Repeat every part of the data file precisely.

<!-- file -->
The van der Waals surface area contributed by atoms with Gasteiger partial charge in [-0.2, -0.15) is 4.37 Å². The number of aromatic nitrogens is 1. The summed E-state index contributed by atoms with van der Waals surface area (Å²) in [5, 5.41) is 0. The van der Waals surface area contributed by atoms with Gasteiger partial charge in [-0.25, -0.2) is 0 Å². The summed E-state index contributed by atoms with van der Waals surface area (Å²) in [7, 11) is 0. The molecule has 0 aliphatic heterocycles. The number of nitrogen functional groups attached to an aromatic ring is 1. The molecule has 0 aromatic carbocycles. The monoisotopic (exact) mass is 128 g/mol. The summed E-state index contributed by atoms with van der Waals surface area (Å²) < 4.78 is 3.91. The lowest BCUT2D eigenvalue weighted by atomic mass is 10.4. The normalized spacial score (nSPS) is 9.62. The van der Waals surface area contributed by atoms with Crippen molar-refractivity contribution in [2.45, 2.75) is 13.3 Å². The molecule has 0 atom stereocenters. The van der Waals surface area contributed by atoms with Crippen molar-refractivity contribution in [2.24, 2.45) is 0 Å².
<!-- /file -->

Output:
The van der Waals surface area contributed by atoms with Gasteiger partial charge in [-0.2, -0.15) is 4.37 Å². The number of aromatic nitrogens is 1. The summed E-state index contributed by atoms with van der Waals surface area (Å²) in [5, 5.41) is 0. The van der Waals surface area contributed by atoms with Gasteiger partial charge in [-0.25, -0.2) is 0 Å². The summed E-state index contributed by atoms with van der Waals surface area (Å²) in [7, 11) is 0. The molecule has 0 aliphatic heterocycles. The number of nitrogen functional groups attached to an aromatic ring is 1. The molecule has 0 aromatic carbocycles. The monoisotopic (exact) mass is 128 g/mol. The summed E-state index contributed by atoms with van der Waals surface area (Å²) < 4.78 is 3.91. The lowest BCUT2D eigenvalue weighted by atomic mass is 10.4. The normalized spacial score (nSPS) is 9.62. The van der Waals surface area contributed by atoms with Crippen molar-refractivity contribution in [2.45, 2.75) is 13.3 Å². The molecule has 0 atom stereocenters. The van der Waals surface area contributed by atoms with Crippen molar-refractivity contribution in [2.24, 2.45) is 0 Å².